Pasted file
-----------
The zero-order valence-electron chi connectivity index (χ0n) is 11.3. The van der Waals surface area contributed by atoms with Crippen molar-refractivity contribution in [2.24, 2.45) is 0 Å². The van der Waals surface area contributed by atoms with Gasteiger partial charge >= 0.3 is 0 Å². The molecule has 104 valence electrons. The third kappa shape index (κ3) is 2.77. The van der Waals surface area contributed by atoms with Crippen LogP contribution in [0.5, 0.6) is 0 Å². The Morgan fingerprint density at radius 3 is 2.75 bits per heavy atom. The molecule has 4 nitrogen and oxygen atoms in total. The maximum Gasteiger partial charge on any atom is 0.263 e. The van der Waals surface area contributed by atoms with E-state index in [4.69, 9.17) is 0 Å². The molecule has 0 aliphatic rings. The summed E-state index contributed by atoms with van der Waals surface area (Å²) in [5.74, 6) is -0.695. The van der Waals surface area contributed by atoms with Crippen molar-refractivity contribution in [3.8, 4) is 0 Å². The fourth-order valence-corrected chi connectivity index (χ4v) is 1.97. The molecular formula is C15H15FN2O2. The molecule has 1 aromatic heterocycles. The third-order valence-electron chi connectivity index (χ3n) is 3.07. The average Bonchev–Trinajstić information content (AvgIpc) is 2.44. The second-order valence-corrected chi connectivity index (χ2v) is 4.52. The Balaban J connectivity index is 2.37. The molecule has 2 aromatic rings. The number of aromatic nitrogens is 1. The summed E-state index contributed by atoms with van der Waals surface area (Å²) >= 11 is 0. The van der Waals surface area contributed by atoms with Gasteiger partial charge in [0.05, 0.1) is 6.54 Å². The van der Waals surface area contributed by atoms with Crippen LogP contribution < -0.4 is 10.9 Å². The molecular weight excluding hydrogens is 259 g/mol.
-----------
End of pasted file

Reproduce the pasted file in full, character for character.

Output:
The zero-order valence-electron chi connectivity index (χ0n) is 11.3. The van der Waals surface area contributed by atoms with Crippen molar-refractivity contribution in [2.24, 2.45) is 0 Å². The van der Waals surface area contributed by atoms with Gasteiger partial charge >= 0.3 is 0 Å². The molecule has 104 valence electrons. The third kappa shape index (κ3) is 2.77. The van der Waals surface area contributed by atoms with Crippen LogP contribution in [0.5, 0.6) is 0 Å². The Morgan fingerprint density at radius 3 is 2.75 bits per heavy atom. The molecule has 4 nitrogen and oxygen atoms in total. The maximum Gasteiger partial charge on any atom is 0.263 e. The van der Waals surface area contributed by atoms with E-state index in [4.69, 9.17) is 0 Å². The molecule has 0 aliphatic rings. The summed E-state index contributed by atoms with van der Waals surface area (Å²) in [5.74, 6) is -0.695. The van der Waals surface area contributed by atoms with Crippen molar-refractivity contribution in [3.8, 4) is 0 Å². The fourth-order valence-corrected chi connectivity index (χ4v) is 1.97. The molecular formula is C15H15FN2O2. The molecule has 1 aromatic heterocycles. The third-order valence-electron chi connectivity index (χ3n) is 3.07. The average Bonchev–Trinajstić information content (AvgIpc) is 2.44. The second-order valence-corrected chi connectivity index (χ2v) is 4.52. The Balaban J connectivity index is 2.37. The molecule has 2 aromatic rings. The number of aromatic nitrogens is 1. The summed E-state index contributed by atoms with van der Waals surface area (Å²) >= 11 is 0. The van der Waals surface area contributed by atoms with Gasteiger partial charge in [0.05, 0.1) is 6.54 Å². The van der Waals surface area contributed by atoms with Crippen LogP contribution < -0.4 is 10.9 Å². The molecular weight excluding hydrogens is 259 g/mol.